Berfrois

Ed Simon: D-Day 75 Years Later

Ed Simon: D-Day 75 Years Later

Seventy-five years ago, and more than 150,000 men would land on the Normandy coast, arriving on very French beaches assigned the very American names of Utah and Omaha

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Teeny-Tiny Frilly Fragments

Teeny-Tiny Frilly Fragments

In a world where the whole is beyond coherent representation (as Benjamin believed it to be) we are left with fragments...

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Sans Edits

Sans Edits

Trying to get a point across in public writing, whether established or clickbait media, with just the nuance, force, and connotations you intend, is like trying to perform a violin solo underwater...

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M. Munro: Not the Flag Flying

M. Munro: Not the Flag Flying

Sketch, Léon Cogniet, 1870 by M. Munro No agreement exists as to the possibility of defining negation, as to its logical status, function, and meaning, as to its field of applicability. “The mystery of negation: This is not how things are, and yet we can say how things are...

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Ed Simon: The First Question

Ed Simon: The First Question

From whence did the interrogative arise? In what pool of primordial muck could the first question have been asked?

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Kant ‘N Marx

Kant ‘N Marx

In 1784 Immanuel Kant described humanity as being in a state of immaturity, which to Kant is “the inability to use one’s own understanding without the guidance of another”

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Enlightened, Much?

Enlightened, Much?

How enlightened was the Enlightenment? Not a few critics have seen it as profoundly benighted. For some, it was a seedbed for modern racism and imperialism; the light in the Enlightenment, one recent scholar has suggested, essentially meant “white.”

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Stand Up, Stretch, Set Off

Stand Up, Stretch, Set Off

If Friedrich Nietzsche were alive today, what would he think of our times? “The nations are again drawing away from one another and long to tear one another to pieces”...

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Dear Moment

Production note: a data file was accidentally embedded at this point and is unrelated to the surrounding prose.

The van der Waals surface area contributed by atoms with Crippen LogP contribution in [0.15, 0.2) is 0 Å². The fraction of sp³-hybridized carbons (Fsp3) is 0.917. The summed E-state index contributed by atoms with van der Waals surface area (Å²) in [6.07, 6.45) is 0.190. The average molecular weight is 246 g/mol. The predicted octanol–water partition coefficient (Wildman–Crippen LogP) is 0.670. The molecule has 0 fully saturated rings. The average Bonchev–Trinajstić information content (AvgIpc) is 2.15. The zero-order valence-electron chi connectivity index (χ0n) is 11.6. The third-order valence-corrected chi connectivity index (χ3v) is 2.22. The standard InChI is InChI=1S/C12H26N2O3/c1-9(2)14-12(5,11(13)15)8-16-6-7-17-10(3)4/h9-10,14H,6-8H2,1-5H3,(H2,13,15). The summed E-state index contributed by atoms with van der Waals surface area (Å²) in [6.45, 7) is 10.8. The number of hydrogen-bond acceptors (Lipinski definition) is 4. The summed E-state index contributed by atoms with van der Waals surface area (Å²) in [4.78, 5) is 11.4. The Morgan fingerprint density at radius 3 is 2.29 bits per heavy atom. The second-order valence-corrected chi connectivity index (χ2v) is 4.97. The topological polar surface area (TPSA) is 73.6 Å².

Dear Moment

I came to philosophy bursting with things to say. Somewhere along the way, that changed...

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Jeremy Fernando translates Anne Dufourmantelle

Jeremy Fernando translates Anne Dufourmantelle

At the risk of leaving in a car for dinner in the city and ending up in Rome, the next day, after having rolled all night, because of a change of mind.

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Distinctive Diderot

Distinctive Diderot

The most radical thinker of the eighteenth century, Denis Diderot (1713–1784), is not exactly a forgotten man, though he has been long overshadowed by his contemporaries Voltaire and Jean-Jacques Rousseau.

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Tidying up is not joyful but another misuse of Eastern ideas

Tidying up is not joyful but another misuse of Eastern ideas

It is the nature of Marie Kondo's attraction to Westerners that gives me pause. This registers most powerfully for me when...

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M. Munro: The Unconscious

M. Munro: The Unconscious

“Thinking,” Paul de Man is reported to have said, “is finding a good quotation.”

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A Disanalogy of Disanalogies by Roland Bolz

A Disanalogy of Disanalogies by Roland Bolz

The following is ascribed to the 20th Century Polish mathematician Stefan Banach. "A mathematician is a person who can find analogies between theorems...

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Jeremy Fernando on Tembusu College

Jeremy Fernando on Tembusu College

In many ways, gender — much like religion — is at best imaginary, at worse, nonsense.

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M. Munro on Philosophy and Silence

M. Munro on Philosophy and Silence

Philosophy undoubtedly has something to do with the experience of silence – that much is clear. What’s not at all clear, however...

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Into the Adorno-Verse

Into the Adorno-Verse

Is there any way to intervene usefully or meaningfully in public debate, in what the extremely online Twitter users are with gleeful irony calling the ‘discourse’ of the present moment?

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What Are Popular Economies?

What Are Popular Economies?

What forms does living labour take, today, outside of the factory? In an Argentinian context, this question has grown in importance ever since the eruption of movements of unemployed workers at the beginning of this century.

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The Philosopher of Perhaps. Or?—

The Philosopher of Perhaps. Or?—

All his life, Friedrich Nietzsche hated being photographed. Execution “by the one-eyed Cyclops,” he called it.

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How much différance does it make?

How much différance does it make?

In the five years since I moved to Paris as an American philosopher, my disdain for what Americans know as ‘French theory’ has only deepened...

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